overhaul is a big job. We don't schedule much of anything
else to happen on the same day as an overhaul, so we schedule
them farther into the future than other jobs.
if you smear some grease onto a plate and leave it on a shelf
for three or four years. That smear will dry out, harden,
and be much less useful as a lubricant. The same thing happens
to the grease in all your bearings, only with the added stresses
of moisture, dirt, and microscopic bits of metal worn off
from the bearing races. Grease gets used up and it needs to
again, everything is wearing in proportion to how much it
gets used and how often it is cleaned and lubed. Here's a
listing of things that wear out, with the short-lived ones
at the top and the longer-lasting ones toward the bottom:
- brake shoes
- gear cables/housings
- brake cables
- rear cogs
- wheel, crank, & head bearings
are either doing preventive maintenance or damage
control. If your bike rides OK and you're coming up to
your third (mountain) or fourth (road) tuneup, you should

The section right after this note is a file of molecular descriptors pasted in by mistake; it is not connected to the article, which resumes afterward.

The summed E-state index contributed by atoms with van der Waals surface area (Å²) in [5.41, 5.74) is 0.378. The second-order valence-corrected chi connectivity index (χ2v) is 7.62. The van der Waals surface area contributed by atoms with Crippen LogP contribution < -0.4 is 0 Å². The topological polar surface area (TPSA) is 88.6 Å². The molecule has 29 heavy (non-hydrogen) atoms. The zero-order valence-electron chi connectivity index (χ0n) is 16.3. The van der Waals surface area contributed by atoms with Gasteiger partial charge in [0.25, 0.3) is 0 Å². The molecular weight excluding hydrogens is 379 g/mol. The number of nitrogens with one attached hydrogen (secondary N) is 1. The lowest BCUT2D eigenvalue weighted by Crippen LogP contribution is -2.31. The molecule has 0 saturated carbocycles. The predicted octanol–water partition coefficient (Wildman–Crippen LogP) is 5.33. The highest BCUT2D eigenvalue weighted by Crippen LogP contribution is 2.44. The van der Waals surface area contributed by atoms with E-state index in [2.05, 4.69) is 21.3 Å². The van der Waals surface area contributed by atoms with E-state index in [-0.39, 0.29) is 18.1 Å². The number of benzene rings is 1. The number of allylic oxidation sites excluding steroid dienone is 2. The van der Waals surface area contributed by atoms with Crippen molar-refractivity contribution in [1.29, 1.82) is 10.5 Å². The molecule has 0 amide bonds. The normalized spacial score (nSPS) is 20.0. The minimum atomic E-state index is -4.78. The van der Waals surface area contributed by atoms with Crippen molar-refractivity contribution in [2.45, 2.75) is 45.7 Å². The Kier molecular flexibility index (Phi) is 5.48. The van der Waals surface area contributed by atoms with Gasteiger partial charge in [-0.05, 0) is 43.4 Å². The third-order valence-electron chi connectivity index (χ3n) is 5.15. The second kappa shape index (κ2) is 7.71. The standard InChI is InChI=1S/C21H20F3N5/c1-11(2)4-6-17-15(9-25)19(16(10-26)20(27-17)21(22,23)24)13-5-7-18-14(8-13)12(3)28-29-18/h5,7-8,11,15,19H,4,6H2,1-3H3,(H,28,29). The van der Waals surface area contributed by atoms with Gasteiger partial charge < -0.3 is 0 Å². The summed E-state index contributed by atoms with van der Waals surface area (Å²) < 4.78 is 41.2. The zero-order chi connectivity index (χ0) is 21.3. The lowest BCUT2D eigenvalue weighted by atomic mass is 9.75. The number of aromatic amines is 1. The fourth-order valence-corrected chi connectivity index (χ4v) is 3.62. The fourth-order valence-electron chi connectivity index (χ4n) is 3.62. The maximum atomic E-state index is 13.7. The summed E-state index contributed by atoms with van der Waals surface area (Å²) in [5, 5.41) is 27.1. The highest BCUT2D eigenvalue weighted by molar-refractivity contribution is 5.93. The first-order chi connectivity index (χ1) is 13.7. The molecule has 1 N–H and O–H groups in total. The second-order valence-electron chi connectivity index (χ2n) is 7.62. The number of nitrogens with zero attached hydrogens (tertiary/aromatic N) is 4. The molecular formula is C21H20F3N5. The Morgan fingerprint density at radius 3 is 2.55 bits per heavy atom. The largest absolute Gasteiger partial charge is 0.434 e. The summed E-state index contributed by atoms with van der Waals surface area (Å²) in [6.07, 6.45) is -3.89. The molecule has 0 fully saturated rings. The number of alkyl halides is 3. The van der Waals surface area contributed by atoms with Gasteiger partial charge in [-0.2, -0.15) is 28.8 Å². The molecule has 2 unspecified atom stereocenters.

spring for an overhaul if you are in preventive maintenance
mode. Many people just keep riding until something is completely
shot, then bring it in for a complete rebuild. This kind of
damage control results in us replacing most or all the above
parts at the same time.
the bike down to the bare frame.
cleaning and inspection of frame, fork, and all parts.
or replace wheel, crank, and head bearings.
bike with new parts as necessary.
it up. Same as a regular tune up (see).
you decide to have this work done, please mention to the service
write-up person that you have read this web page. That will
save you having to listen to this explanation all over again!
this costs $240 plus parts.
a very general example, a typical job on a $500-800 mountain
bike could be expected to run about $300. If it really needed
everything down to chainrings and wheels, we would strongly
advise you to buy another bike.